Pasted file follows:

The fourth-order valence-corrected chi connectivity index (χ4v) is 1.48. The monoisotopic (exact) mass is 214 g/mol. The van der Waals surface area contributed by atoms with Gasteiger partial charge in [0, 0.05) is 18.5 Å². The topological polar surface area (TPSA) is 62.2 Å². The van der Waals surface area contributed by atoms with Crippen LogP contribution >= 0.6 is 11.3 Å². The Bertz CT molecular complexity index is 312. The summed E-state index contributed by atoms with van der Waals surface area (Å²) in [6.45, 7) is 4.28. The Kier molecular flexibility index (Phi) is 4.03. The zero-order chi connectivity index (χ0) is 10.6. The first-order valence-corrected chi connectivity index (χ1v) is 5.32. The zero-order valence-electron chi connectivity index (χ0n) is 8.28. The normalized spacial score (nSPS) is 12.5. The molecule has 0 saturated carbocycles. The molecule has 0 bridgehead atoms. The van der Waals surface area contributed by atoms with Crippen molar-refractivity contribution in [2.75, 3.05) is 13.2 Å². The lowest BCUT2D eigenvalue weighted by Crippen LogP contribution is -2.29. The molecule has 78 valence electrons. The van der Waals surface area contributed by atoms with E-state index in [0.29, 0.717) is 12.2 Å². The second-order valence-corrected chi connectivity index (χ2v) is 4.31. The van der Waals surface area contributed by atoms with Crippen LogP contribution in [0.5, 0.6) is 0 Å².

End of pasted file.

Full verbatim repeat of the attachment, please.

The fourth-order valence-corrected chi connectivity index (χ4v) is 1.48. The monoisotopic (exact) mass is 214 g/mol. The van der Waals surface area contributed by atoms with Gasteiger partial charge in [0, 0.05) is 18.5 Å². The topological polar surface area (TPSA) is 62.2 Å². The van der Waals surface area contributed by atoms with Crippen LogP contribution >= 0.6 is 11.3 Å². The Bertz CT molecular complexity index is 312. The summed E-state index contributed by atoms with van der Waals surface area (Å²) in [6.45, 7) is 4.28. The Kier molecular flexibility index (Phi) is 4.03. The zero-order chi connectivity index (χ0) is 10.6. The first-order valence-corrected chi connectivity index (χ1v) is 5.32. The zero-order valence-electron chi connectivity index (χ0n) is 8.28. The normalized spacial score (nSPS) is 12.5. The molecule has 0 saturated carbocycles. The molecule has 0 bridgehead atoms. The van der Waals surface area contributed by atoms with Crippen molar-refractivity contribution in [2.75, 3.05) is 13.2 Å². The lowest BCUT2D eigenvalue weighted by Crippen LogP contribution is -2.29. The molecule has 78 valence electrons. The van der Waals surface area contributed by atoms with E-state index in [0.29, 0.717) is 12.2 Å². The second-order valence-corrected chi connectivity index (χ2v) is 4.31. The van der Waals surface area contributed by atoms with Crippen LogP contribution in [0.5, 0.6) is 0 Å².